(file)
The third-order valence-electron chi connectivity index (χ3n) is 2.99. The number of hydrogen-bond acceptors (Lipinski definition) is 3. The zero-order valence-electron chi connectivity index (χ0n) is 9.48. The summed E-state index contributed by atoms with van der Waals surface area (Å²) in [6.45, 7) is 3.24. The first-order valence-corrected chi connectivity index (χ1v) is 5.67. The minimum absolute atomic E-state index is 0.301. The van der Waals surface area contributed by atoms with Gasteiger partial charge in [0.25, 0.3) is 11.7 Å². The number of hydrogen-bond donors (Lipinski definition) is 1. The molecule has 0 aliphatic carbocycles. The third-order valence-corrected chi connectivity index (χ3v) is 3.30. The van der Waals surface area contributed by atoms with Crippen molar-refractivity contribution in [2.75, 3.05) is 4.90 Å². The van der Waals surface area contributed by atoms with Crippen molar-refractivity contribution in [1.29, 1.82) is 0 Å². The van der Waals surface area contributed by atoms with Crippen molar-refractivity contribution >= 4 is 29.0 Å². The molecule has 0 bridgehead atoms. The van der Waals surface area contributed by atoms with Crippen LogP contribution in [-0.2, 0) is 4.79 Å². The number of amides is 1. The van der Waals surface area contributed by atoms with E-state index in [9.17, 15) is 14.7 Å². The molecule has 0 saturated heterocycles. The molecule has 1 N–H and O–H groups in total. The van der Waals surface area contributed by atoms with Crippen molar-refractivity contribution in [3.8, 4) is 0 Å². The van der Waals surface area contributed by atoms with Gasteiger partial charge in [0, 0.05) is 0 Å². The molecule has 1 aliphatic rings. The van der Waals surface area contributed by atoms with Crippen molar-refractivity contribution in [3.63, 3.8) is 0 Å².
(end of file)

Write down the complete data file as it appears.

The third-order valence-electron chi connectivity index (χ3n) is 2.99. The number of hydrogen-bond acceptors (Lipinski definition) is 3. The zero-order valence-electron chi connectivity index (χ0n) is 9.48. The summed E-state index contributed by atoms with van der Waals surface area (Å²) in [6.45, 7) is 3.24. The first-order valence-corrected chi connectivity index (χ1v) is 5.67. The minimum absolute atomic E-state index is 0.301. The van der Waals surface area contributed by atoms with Gasteiger partial charge in [0.25, 0.3) is 11.7 Å². The number of hydrogen-bond donors (Lipinski definition) is 1. The molecule has 0 aliphatic carbocycles. The third-order valence-corrected chi connectivity index (χ3v) is 3.30. The van der Waals surface area contributed by atoms with Crippen molar-refractivity contribution in [2.75, 3.05) is 4.90 Å². The van der Waals surface area contributed by atoms with Crippen molar-refractivity contribution in [1.29, 1.82) is 0 Å². The van der Waals surface area contributed by atoms with Crippen molar-refractivity contribution >= 4 is 29.0 Å². The molecule has 0 bridgehead atoms. The van der Waals surface area contributed by atoms with Crippen LogP contribution in [-0.2, 0) is 4.79 Å². The number of amides is 1. The van der Waals surface area contributed by atoms with E-state index in [9.17, 15) is 14.7 Å². The molecule has 0 saturated heterocycles. The molecule has 1 N–H and O–H groups in total. The van der Waals surface area contributed by atoms with Crippen molar-refractivity contribution in [3.8, 4) is 0 Å². The van der Waals surface area contributed by atoms with Gasteiger partial charge in [0, 0.05) is 0 Å². The molecule has 1 aliphatic rings. The van der Waals surface area contributed by atoms with Crippen molar-refractivity contribution in [3.63, 3.8) is 0 Å².